As my graduation work at Digital Arts & Entertainment, I studied soft body physics and implemented it in my own engine using Nvidia FleX. The goal was to learn about the framework and to efficiently render and simulate soft bodies.
FleX is a simulation framework. This means that it does not provide any visual feedback of what happening. Because of this, I started with creating a debug renderer that can efficiently render spheres at the position of each particle. It can render a great amount of instanced geometry without lowering the framerate too much. For extra visual feedback, the spheres are color coded depending on their collision group. Throughout my research, the visual debugger was a must to get a good result.
The next step was to research the 'anatomy' of a soft body in FleX. The framework has large data chuncks that holds information of all the particle systems that the solver(s) simulate each frame. To create a soft body, you load in a mesh, that mesh gets voxelized into particles with user-defined parameters. This algorithm also provides extra data called 'rigids' or 'clusters'.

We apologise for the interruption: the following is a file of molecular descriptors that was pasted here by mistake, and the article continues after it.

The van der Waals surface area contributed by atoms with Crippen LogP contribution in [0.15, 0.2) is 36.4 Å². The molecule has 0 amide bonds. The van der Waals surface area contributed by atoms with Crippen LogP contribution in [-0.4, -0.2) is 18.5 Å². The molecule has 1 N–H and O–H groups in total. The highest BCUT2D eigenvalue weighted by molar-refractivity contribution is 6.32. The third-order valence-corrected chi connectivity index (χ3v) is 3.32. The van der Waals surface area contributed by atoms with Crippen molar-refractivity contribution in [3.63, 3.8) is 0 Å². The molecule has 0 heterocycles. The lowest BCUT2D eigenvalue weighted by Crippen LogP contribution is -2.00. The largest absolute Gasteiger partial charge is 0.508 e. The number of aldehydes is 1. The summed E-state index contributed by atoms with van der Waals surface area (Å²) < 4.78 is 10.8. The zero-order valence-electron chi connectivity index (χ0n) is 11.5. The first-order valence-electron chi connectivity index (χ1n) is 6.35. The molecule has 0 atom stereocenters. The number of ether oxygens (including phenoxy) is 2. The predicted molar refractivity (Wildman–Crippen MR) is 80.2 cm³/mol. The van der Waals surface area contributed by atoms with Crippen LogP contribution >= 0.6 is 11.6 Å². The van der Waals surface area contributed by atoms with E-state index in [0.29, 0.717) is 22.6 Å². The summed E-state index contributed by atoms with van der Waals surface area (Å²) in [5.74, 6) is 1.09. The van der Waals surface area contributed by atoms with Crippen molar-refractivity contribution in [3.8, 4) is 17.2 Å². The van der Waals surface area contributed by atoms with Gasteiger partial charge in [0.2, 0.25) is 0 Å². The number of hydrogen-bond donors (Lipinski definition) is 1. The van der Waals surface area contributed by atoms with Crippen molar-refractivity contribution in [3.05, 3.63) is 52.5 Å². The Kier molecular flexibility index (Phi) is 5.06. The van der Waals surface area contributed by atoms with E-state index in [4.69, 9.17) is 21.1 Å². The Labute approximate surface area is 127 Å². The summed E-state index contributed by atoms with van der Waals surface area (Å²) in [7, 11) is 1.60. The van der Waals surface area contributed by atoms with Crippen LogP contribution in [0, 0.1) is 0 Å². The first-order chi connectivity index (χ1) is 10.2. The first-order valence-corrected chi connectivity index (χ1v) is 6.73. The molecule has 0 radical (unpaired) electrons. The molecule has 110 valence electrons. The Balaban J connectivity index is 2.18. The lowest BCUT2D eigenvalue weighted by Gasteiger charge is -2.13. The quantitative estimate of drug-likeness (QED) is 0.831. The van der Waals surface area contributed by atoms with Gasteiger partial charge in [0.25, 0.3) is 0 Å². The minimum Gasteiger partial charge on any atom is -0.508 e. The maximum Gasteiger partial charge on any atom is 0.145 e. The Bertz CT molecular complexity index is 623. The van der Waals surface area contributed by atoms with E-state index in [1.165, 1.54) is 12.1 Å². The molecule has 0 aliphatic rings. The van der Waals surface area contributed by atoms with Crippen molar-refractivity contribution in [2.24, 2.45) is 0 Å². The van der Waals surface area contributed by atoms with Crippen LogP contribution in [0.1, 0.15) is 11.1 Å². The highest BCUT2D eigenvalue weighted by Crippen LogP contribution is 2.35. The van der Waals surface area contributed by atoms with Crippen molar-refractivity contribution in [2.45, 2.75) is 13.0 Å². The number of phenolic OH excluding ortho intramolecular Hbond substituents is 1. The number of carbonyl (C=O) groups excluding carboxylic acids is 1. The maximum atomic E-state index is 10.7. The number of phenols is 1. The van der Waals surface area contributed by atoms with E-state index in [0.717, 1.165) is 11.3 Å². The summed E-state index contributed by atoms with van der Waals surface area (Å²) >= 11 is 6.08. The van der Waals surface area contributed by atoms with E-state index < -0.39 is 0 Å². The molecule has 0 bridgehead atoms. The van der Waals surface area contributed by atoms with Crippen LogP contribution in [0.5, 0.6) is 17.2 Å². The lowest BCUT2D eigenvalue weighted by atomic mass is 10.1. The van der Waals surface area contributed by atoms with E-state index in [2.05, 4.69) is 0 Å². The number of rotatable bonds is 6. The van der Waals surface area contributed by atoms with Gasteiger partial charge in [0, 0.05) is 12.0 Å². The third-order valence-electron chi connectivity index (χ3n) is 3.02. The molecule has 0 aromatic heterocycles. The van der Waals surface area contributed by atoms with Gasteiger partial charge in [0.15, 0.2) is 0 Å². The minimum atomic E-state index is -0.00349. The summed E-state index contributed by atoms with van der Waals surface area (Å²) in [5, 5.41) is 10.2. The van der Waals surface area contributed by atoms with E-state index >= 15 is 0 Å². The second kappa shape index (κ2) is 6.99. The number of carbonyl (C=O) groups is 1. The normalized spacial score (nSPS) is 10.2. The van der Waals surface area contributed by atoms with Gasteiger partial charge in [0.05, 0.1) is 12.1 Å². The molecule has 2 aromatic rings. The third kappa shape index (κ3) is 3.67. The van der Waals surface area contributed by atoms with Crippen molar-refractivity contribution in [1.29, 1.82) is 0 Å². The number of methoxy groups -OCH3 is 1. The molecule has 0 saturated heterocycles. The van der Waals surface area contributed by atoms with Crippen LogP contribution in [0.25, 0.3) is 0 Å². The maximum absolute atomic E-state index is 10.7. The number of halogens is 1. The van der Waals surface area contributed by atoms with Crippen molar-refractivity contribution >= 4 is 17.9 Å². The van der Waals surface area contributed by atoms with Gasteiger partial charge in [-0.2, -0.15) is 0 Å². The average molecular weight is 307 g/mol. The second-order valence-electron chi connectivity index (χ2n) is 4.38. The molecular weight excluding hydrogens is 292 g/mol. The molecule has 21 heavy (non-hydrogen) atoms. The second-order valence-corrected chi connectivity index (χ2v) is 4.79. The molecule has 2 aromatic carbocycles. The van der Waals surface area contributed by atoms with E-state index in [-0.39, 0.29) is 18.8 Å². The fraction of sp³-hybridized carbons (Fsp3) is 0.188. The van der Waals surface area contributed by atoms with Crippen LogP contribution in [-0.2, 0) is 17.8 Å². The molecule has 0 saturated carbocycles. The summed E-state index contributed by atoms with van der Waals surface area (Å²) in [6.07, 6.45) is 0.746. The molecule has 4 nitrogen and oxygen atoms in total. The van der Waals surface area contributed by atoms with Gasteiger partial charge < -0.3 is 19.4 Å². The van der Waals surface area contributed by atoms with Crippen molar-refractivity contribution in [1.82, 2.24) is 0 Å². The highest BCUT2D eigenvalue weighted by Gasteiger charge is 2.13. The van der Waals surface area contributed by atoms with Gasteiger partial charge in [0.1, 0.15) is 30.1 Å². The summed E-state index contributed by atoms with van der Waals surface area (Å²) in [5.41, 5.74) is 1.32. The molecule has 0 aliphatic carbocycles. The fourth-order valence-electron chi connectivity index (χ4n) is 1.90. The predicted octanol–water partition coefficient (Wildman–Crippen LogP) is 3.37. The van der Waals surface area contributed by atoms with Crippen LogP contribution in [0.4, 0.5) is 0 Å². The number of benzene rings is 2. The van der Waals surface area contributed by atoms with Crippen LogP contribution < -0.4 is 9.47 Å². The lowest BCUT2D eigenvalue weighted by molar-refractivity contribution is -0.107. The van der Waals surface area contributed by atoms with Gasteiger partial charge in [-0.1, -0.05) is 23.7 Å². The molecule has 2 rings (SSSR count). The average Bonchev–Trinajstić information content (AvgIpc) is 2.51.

You could compare rigids with bones in animations as particles are connected to multiple clusters with different weights. Each cluster has its own rotation and translation and because of this, you get the 'soft/fluid' body effect.
The final step is then uploading all the data to the solver and eventually rendering the body and taking care of skinning on the GPU.
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